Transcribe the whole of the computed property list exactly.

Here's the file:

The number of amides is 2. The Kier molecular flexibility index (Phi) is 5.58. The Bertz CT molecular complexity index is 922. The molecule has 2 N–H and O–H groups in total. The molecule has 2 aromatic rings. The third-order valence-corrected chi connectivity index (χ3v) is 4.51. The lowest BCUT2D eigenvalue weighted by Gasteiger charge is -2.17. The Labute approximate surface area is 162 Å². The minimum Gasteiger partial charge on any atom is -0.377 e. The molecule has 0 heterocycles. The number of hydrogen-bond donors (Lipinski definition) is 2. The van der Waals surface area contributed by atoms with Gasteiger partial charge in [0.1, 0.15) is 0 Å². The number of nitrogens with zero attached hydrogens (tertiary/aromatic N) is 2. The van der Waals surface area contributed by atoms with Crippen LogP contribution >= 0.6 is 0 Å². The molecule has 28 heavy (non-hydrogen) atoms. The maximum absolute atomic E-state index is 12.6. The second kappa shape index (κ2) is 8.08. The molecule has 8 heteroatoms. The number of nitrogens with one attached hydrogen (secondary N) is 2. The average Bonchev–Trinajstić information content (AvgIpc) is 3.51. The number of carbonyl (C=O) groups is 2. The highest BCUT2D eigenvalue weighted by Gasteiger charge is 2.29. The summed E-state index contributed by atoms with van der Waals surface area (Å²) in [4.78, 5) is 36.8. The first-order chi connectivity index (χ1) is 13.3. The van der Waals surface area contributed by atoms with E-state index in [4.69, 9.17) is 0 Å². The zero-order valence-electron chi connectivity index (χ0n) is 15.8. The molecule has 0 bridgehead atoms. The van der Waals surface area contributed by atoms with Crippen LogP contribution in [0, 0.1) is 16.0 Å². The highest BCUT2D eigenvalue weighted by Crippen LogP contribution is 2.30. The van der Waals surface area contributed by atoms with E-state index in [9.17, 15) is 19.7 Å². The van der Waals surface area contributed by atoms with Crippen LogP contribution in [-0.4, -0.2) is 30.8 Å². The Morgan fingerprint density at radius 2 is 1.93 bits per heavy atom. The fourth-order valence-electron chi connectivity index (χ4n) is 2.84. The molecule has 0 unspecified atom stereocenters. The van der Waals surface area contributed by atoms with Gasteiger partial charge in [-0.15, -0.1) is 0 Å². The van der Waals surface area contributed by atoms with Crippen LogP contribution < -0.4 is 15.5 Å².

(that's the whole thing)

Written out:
The number of amides is 2. The Kier molecular flexibility index (Phi) is 5.58. The Bertz CT molecular complexity index is 922. The molecule has 2 N–H and O–H groups in total. The molecule has 2 aromatic rings. The third-order valence-corrected chi connectivity index (χ3v) is 4.51. The lowest BCUT2D eigenvalue weighted by Gasteiger charge is -2.17. The Labute approximate surface area is 162 Å². The minimum Gasteiger partial charge on any atom is -0.377 e. The molecule has 0 heterocycles. The number of hydrogen-bond donors (Lipinski definition) is 2. The van der Waals surface area contributed by atoms with Gasteiger partial charge in [0.1, 0.15) is 0 Å². The number of nitrogens with zero attached hydrogens (tertiary/aromatic N) is 2. The van der Waals surface area contributed by atoms with Crippen LogP contribution >= 0.6 is 0 Å². The molecule has 28 heavy (non-hydrogen) atoms. The maximum absolute atomic E-state index is 12.6. The second kappa shape index (κ2) is 8.08. The molecule has 8 heteroatoms. The number of nitrogens with one attached hydrogen (secondary N) is 2. The average Bonchev–Trinajstić information content (AvgIpc) is 3.51. The number of carbonyl (C=O) groups is 2. The highest BCUT2D eigenvalue weighted by Gasteiger charge is 2.29. The summed E-state index contributed by atoms with van der Waals surface area (Å²) in [4.78, 5) is 36.8. The first-order chi connectivity index (χ1) is 13.3. The van der Waals surface area contributed by atoms with E-state index in [4.69, 9.17) is 0 Å². The zero-order valence-electron chi connectivity index (χ0n) is 15.8. The molecule has 0 bridgehead atoms. The van der Waals surface area contributed by atoms with Crippen LogP contribution in [0, 0.1) is 16.0 Å². The highest BCUT2D eigenvalue weighted by Crippen LogP contribution is 2.30. The van der Waals surface area contributed by atoms with E-state index in [9.17, 15) is 19.7 Å². The van der Waals surface area contributed by atoms with Crippen LogP contribution in [-0.4, -0.2) is 30.8 Å². The Morgan fingerprint density at radius 2 is 1.93 bits per heavy atom. The fourth-order valence-electron chi connectivity index (χ4n) is 2.84. The molecule has 0 unspecified atom stereocenters. The van der Waals surface area contributed by atoms with Gasteiger partial charge in [-0.15, -0.1) is 0 Å². The van der Waals surface area contributed by atoms with Crippen LogP contribution < -0.4 is 15.5 Å².